screamed the headlines in popular daily newspapers.

The run-up to the cricket Test series had well and truly begun.

A day earlier the visiting Australians had fired the first salvo by claiming that they have a fast bowling attack that can scythe through any team, on any surface.

In response, and a fitting one at that, the captain of the home team petulantly demanded that pitches for all the matches be covered with imported sand.

Like any powerful, self-respecting governing body in a popular sport, the cricket Board promptly gave in to unreasonable demands of its players. But, to their eternal credit, not without putting up stiff resistance.

“Look what happened against England in the recent home series”, the captain is said to have queried officials of the Board when they suggested sticking to sand from the local Thar desert while preparing pitches. The home team’s recent capitulation against the visiting English team still fresh in everyone’s minds, the officials had no response to this well-researched and thought-out query, and promptly agreed. He did have another query in his mind; could our players not work hard on their game and fitness levels to obviate the need for such measures? But better sense prevailed and the query did not leave the safe confines of his mind.

For the uninitiated, coating the playing surface with sand is a traditional ritual, carried out with much fanfare in the country prior to any Test series against a visiting country that does not have a better spin bowling attack. Which equates to Nil nowadays. But the ritual continues. Because it is also carried out with much fanfare in the country prior to any Test series against a visiting country that has a better fast bowling attack. Which equates to all Test playing countries. Though recent performances may lead the impartial observer to other conclusions, the objective of this ritual has been victory over the visiting team.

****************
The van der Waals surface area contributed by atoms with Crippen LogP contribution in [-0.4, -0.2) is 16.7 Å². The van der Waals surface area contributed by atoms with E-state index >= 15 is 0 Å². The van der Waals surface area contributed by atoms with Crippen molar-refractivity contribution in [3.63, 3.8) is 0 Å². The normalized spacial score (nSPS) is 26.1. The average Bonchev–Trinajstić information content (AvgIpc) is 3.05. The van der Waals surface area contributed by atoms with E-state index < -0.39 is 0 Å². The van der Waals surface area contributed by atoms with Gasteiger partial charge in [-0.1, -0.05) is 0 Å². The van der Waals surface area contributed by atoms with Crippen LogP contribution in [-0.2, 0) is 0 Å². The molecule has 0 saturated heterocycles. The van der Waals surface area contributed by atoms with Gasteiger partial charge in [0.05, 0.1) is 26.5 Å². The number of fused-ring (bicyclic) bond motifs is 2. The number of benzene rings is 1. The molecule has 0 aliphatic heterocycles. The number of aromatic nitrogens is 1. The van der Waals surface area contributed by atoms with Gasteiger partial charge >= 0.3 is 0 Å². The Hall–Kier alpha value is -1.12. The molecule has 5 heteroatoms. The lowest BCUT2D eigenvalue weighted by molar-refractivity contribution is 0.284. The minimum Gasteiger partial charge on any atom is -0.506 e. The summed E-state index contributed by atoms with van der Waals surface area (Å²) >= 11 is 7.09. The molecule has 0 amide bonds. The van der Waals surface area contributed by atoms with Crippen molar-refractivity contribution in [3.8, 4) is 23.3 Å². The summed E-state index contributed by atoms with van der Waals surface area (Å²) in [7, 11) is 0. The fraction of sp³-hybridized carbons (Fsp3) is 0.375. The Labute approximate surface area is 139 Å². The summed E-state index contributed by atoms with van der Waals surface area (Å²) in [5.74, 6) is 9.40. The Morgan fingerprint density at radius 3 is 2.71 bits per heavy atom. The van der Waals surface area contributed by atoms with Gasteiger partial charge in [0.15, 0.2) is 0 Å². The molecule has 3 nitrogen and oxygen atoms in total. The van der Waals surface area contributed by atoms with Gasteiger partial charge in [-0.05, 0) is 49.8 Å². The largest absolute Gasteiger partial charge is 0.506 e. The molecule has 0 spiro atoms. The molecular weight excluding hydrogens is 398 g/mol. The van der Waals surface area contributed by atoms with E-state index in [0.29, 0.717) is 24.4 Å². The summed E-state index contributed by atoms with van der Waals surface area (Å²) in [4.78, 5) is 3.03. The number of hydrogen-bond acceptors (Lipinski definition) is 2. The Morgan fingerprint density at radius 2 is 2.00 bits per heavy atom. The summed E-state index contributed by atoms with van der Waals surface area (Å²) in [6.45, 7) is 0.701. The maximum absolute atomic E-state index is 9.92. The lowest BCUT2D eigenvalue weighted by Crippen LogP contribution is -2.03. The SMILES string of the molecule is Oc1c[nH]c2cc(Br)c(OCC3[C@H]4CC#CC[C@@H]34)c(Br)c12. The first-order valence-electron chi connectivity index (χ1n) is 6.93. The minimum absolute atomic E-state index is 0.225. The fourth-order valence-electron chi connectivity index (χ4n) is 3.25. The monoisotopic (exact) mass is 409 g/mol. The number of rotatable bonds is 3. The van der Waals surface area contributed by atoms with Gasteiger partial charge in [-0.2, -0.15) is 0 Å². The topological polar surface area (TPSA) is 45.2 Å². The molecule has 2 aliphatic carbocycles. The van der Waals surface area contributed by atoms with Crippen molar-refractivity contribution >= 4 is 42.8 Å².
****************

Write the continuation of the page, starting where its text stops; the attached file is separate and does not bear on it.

The traditional ceremony has relied on sand from the Thar, an expanse of desert on the western periphery of the nation, bordering an often hostile nation to the west. But, it now seems this sand has been afflicted by a strange virus because of which even visiting teams are able to win matches.

The decision to import sand has got nationalist elements up in arms.

Members of the opposition have bombarded the government with allegations on mishandling the quality of sand in the Thar desert which has led the country to become dependent on foreign elements for critical commodities like sand from the Sahara. “Can the nation afford to be dependent on foreign sand in as critical a matter as cricket?” they have rightfully queried.

The government has, meanwhile, levelled allegations of the presence of a “foreign hand” in the Thar desert. Considering that the Thar desert straddles the country’s boundary with an often hostile  western neighbour, the government has instituted a commission of enquiry into the origins of the subversive nature of Thar sand.

In keeping with the current trends of litigating for no reason, and eager to demonstrate his passion for cricket, a Member of Parliament has filed a Public Interest Litigation (PIL) against the Thar desert for actions amounting to treason. In his petition he has stated “It is a huge letdown for all cricket fans in the country. Every fan eagerly awaits for a cricket Test series till the time it starts. Once it starts, and it becomes clear that it is a losing cause, he even more eagerly awaits for the next series. The Thar desert is playing with the emotions of innocent people and needs to be punished.”

Environmentalists have cautioned the Board to tread cautiously as it could play havoc with a fragile ecosystem; that of the emotional landscape of the country’s cricket lovers. If not handled properly, and if it does not yield the desired results, it could lead to irreversible long-term damage to that ecosystem.

People living in the plains are, long accustomed to being bruised and battered by Thar sand carried by the “loo”, the swirling westerly winds that blow across the dry plains in the hot months of May and June every year, are rejoicing as they look forward to the prospect of being bruised and battered by some particles of foreign sand mixed with the local Thar sand.

The soft-drink giant sponsoring the series has had to re-shoot all commercials to reflect the new reality. In the new commercial, the black liquid spurting from the sands of the Sahara turns out to be their best-selling product. The entire team has been busy with the shoot, gambolling on the dunes and quenching their thirst afterwards with a refreshing sip of the sponsors’ best-selling product.

Leaving the cricket to the visiting team, which continues to work on its game and fitness.

The new battle-cry of the local team is:

“Pepsi or Coke, glass-bottle or tin-can,

If Thar’s sand can’t do the trick, Sahara’s surely can”.